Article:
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Δευτέρα, 6 Δεκεμβρίου, 2021
ΑρχικήEnglish EditionCultureWhy is Twin Peaks one of the best series ever made?

Why is Twin Peaks one of the best series ever made?


By Mado Gianni,

“It’s a pretty simple town. It used to be. I guess the world caught up on us”, Sheriff Harry (Michael Ontkean) remarks on episode 17, a little bit before the finale of Season 2.

A lot has been said and written about Twin Peaks over the years and over the decades. Its cult and campy character have given the show as much as they have taken from it. The criticism against the series’ production after Lynch left the show is remarked, if not acknowledged, by a big percentage of the Twin Peaks fanbase. Yet, the series remains one of the best series ever made, its legacy preceding most criticism.

Twin Peaks was created by David Lynch and Mark Frost and aired between 1990-1992 on ABC. The third season came as its creators must have predicted, 25 years later (26 years in actual fact) on Showtime. One could argue that if not for the third season, some might have forgotten it already. But that would take away from its brilliance and it would not be fair. In fact, Twin Peaks has ascended to the place of “best series ever made” because of its relevance, its uniqueness and its timelessness.

It might be a David Lynch quirky mystery and this reason only would be enough to convince an audience to put it on and watch it but while watching it, it is something else that makes the viewer fall in love with the series.

Twin Peaks is super representative of a specific time and space. The setting is simple, a small American town located somewhere within the vast nature of Washington State close to the Canadian border. Its no wonder that a nature-specific landscape like that would serve as inspiration for such a story. Here, it would be criminal not to mention the effect that Angelo Badalamenti’s music has had on the series as a whole, scene after scene, episode after episode.

The plot begins with the murder of a teenage girl, giving the viewer the impression that the series will be just another murder mystery show. Agent Cooper (Kyle MacLachlan) from the Federal Bureau of Investigation arrives at the small town with a mic recorder to which he constantly reports to, a high obsession to a warm cup of coffee, his shrewd intuition and his quick-witted straightforwardness.

Image credit: ABC

Instead of a murder mystery oriented storyline, howerver, Lynch and Frost spend time on introducing us to a very broad variety of characters. At the beginning, we do not know what the connection of a character is to the victim or even to any of the other closely-related-to-the crime-scene characters. Yet, I find that is where the beauty of the series hides. Twin Peaks is structured in a way that human interactions between the local town’s community members are at the forefront while every single one of them has been developed to represent themselves and not themselves in response to the murder mystery. Choosing to put emphasis on the characters creates the cement upon which the mystery will unravel.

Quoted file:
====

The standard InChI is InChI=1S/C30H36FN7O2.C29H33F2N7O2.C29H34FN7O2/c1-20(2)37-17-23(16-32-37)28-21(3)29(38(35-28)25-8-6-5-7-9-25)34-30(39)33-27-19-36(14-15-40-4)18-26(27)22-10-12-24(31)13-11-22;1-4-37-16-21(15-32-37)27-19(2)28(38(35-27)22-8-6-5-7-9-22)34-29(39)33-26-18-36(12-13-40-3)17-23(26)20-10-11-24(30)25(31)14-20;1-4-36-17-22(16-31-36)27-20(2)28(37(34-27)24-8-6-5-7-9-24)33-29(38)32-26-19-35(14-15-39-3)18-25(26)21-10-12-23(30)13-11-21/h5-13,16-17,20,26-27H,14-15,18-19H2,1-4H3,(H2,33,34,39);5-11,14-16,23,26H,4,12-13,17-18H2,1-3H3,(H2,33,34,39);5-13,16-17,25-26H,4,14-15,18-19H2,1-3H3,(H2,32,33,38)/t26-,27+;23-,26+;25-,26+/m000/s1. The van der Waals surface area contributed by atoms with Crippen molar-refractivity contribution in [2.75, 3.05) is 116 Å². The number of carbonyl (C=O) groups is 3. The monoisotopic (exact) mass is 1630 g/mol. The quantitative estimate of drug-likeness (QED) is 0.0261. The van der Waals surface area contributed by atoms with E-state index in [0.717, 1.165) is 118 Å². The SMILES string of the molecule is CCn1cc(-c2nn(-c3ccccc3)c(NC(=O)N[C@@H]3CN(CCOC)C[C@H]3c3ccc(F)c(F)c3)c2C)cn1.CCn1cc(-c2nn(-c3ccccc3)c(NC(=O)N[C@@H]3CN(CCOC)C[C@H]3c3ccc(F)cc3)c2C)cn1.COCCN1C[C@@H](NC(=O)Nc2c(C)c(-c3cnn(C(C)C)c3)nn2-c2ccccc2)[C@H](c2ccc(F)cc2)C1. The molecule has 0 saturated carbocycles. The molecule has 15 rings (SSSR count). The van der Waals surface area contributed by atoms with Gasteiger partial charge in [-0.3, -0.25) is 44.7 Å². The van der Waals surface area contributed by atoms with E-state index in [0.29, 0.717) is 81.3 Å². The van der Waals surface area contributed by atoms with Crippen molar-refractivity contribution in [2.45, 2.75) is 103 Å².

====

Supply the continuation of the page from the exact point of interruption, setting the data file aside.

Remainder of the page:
Laura Palmer (Sheryl Lee) was murdered and Agent Cooper in collaboration with the local police department have to find out what happened. Still, that is not more important than Lucy (Kimmy Robertson) breaking up with Andy (Harry Goaz) over his clumsiness. And it does not stop Norma (Peggy Lipton) and Big Ed (Everett McGill) from the constant drama of wanting to relive their prolonged high school love. Not to mention Shelly’s (Mädchen Amick) and Bobby’s (Dana Ashbrook) affair or Donna’s (Lara Flynn Boyle) and James’ (James Marshall) uncalled-for love. As a viewer, you want to know how these love affairs will work out as much as you want Agent Cooper to solve the mystery that he was tasked to disentangle.

In a way, Twin Peaks abides to all the TV rules and regulations of cheesiness and drama but it does so in an endearing way and in combination to the bigger issues that are at stake which are of equal importance for the show. After all, if not for its science fiction aspect, the Black Lodge and evil Bob, there would be no plot. It is beautiful and at the same time impressive the way Lynch, Frost and their rooms of writers envisioned the story to advance. If you ask me, I have not googled enough to find answers to all the questions that accumulated throughout the last episodes of season 2.

Coming back to the quote that I chose to start my article with, my reading of that remark comes down to the conclusion that maybe the story got out of hand. Maybe they did not know how they wanted to finish it. Or maybe they did. No one can ever really know for certain. But somehow, this adds to the charm of the series. It does not have to make spot-on, immediate sense, either production-wise or story-wise, to create a legacy which has already spanned over three decades and it is bound to last even more. But it does have to make you care about the characters in a way that will be relevant even if styles or circumstances change. To me, that is the authentic worth of any audiovisual material that is ever created. To last over time. To mean something.


References

  • Wikipedia, Twin Peaks, Available here. 

 

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Mado Gianni
She was born in 1997 in Athens. She grew up in Belgium. She has studied Film Studies in the University of St Andrews in Scotland. She was Festival Director for St Andrews Film Festival for two consecutive years. She really likes writing and reading. She has written for both her school and university newspapers before she got involved with OffLine Post. She has also been part of many short film productions mainly as an editor. She speaks English and French.